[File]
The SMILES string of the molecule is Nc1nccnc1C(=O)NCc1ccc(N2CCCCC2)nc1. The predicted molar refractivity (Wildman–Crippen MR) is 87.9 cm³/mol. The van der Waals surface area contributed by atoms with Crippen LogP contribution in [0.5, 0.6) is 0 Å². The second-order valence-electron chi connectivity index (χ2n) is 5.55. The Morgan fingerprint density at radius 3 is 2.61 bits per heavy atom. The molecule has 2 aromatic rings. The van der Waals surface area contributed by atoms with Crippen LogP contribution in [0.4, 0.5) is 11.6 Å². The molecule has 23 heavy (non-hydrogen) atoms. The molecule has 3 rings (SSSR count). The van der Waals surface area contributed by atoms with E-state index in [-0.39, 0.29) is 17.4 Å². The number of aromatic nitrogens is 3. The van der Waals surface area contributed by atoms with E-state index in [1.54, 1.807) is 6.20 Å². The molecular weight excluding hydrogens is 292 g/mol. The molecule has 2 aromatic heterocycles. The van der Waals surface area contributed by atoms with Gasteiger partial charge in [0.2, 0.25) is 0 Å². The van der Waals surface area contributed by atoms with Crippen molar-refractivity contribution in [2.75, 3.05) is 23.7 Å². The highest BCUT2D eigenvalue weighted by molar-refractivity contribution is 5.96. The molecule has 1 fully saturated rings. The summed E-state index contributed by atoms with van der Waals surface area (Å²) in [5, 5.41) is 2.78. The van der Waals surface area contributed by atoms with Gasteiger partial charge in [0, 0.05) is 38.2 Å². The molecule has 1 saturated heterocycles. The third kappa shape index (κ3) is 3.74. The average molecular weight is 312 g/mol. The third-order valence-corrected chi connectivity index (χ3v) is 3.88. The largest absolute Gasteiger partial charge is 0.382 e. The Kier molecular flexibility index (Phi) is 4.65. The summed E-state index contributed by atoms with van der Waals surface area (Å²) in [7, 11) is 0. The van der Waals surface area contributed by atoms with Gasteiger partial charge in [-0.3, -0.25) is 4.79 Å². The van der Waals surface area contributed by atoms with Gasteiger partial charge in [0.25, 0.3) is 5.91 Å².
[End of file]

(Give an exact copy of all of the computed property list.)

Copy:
The SMILES string of the molecule is Nc1nccnc1C(=O)NCc1ccc(N2CCCCC2)nc1. The predicted molar refractivity (Wildman–Crippen MR) is 87.9 cm³/mol. The van der Waals surface area contributed by atoms with Crippen LogP contribution in [0.5, 0.6) is 0 Å². The second-order valence-electron chi connectivity index (χ2n) is 5.55. The Morgan fingerprint density at radius 3 is 2.61 bits per heavy atom. The molecule has 2 aromatic rings. The van der Waals surface area contributed by atoms with Crippen LogP contribution in [0.4, 0.5) is 11.6 Å². The molecule has 23 heavy (non-hydrogen) atoms. The molecule has 3 rings (SSSR count). The van der Waals surface area contributed by atoms with E-state index in [-0.39, 0.29) is 17.4 Å². The number of aromatic nitrogens is 3. The van der Waals surface area contributed by atoms with E-state index in [1.54, 1.807) is 6.20 Å². The molecular weight excluding hydrogens is 292 g/mol. The molecule has 2 aromatic heterocycles. The van der Waals surface area contributed by atoms with Gasteiger partial charge in [0.2, 0.25) is 0 Å². The van der Waals surface area contributed by atoms with Crippen molar-refractivity contribution in [2.75, 3.05) is 23.7 Å². The highest BCUT2D eigenvalue weighted by molar-refractivity contribution is 5.96. The molecule has 1 fully saturated rings. The summed E-state index contributed by atoms with van der Waals surface area (Å²) in [5, 5.41) is 2.78. The van der Waals surface area contributed by atoms with Gasteiger partial charge in [0, 0.05) is 38.2 Å². The molecule has 1 saturated heterocycles. The third kappa shape index (κ3) is 3.74. The average molecular weight is 312 g/mol. The third-order valence-corrected chi connectivity index (χ3v) is 3.88. The largest absolute Gasteiger partial charge is 0.382 e. The Kier molecular flexibility index (Phi) is 4.65. The summed E-state index contributed by atoms with van der Waals surface area (Å²) in [7, 11) is 0. The van der Waals surface area contributed by atoms with Gasteiger partial charge in [-0.3, -0.25) is 4.79 Å². The van der Waals surface area contributed by atoms with Gasteiger partial charge in [0.25, 0.3) is 5.91 Å².